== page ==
Calcific tendinitis (also called calcific tendinopathy) occurs when calcium builds up in the tendons. Tissue tears and natural tissue breakdown (degenerative changes) increase the chance of these deposits.
Calcific tendinitis is most common in the shoulders. But it may occur in the elbows, wrists, hands, hips, knees, or feet. Symptoms may include:
Treatment includes rest, ice, medicines to reduce pain and swelling, gentle range-of-motion exercises, and sometimes corticosteroid injections. If the calcium deposits are large, affect movement, or are persistently painful, they can be removed surgically (debridement).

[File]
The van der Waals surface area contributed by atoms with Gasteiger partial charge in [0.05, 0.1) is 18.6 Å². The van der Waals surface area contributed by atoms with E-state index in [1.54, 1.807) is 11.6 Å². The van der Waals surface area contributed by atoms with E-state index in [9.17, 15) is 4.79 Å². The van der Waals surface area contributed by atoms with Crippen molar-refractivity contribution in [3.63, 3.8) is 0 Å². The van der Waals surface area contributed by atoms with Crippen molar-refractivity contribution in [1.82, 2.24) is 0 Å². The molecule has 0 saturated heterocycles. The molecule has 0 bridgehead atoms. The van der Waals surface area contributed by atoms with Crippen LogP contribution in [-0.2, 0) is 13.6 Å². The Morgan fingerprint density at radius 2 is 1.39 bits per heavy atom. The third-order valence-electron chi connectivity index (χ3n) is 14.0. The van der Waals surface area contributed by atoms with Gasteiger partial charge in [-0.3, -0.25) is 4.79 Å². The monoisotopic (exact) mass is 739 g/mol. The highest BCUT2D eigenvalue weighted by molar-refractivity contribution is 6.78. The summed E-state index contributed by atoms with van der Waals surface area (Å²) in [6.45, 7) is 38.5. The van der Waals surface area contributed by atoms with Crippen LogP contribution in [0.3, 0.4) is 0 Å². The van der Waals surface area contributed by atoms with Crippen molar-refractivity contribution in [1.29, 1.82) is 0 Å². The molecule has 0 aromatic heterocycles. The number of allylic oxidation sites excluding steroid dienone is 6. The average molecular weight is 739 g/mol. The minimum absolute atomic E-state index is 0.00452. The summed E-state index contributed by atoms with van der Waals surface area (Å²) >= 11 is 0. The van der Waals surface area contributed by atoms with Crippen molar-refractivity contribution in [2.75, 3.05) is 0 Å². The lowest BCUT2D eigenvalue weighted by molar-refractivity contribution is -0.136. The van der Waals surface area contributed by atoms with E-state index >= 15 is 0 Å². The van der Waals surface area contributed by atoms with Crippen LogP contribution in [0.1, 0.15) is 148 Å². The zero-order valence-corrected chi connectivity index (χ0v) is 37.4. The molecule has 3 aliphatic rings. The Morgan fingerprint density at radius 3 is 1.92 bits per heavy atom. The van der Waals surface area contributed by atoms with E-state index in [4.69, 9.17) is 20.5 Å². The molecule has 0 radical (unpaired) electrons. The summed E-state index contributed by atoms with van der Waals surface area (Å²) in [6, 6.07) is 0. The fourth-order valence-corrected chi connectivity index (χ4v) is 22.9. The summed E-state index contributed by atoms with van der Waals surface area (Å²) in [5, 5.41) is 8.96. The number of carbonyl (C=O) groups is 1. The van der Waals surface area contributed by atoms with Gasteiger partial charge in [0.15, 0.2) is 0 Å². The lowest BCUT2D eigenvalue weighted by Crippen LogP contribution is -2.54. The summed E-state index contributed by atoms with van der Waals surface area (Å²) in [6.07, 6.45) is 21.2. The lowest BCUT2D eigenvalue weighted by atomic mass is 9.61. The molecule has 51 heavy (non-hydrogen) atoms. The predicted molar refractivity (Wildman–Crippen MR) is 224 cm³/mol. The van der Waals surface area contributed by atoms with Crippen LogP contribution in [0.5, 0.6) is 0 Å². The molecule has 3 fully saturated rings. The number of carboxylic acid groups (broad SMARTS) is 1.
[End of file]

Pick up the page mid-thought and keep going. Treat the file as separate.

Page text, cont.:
|Primary Medical Reviewer||William H. Blahd, Jr., MD, FACEP - Emergency Medicine|
|Specialist Medical Reviewer||Kenneth J. Koval, MD - Orthopedic Surgery, Orthopedic Trauma|
|Last Revised||October 16, 2012|
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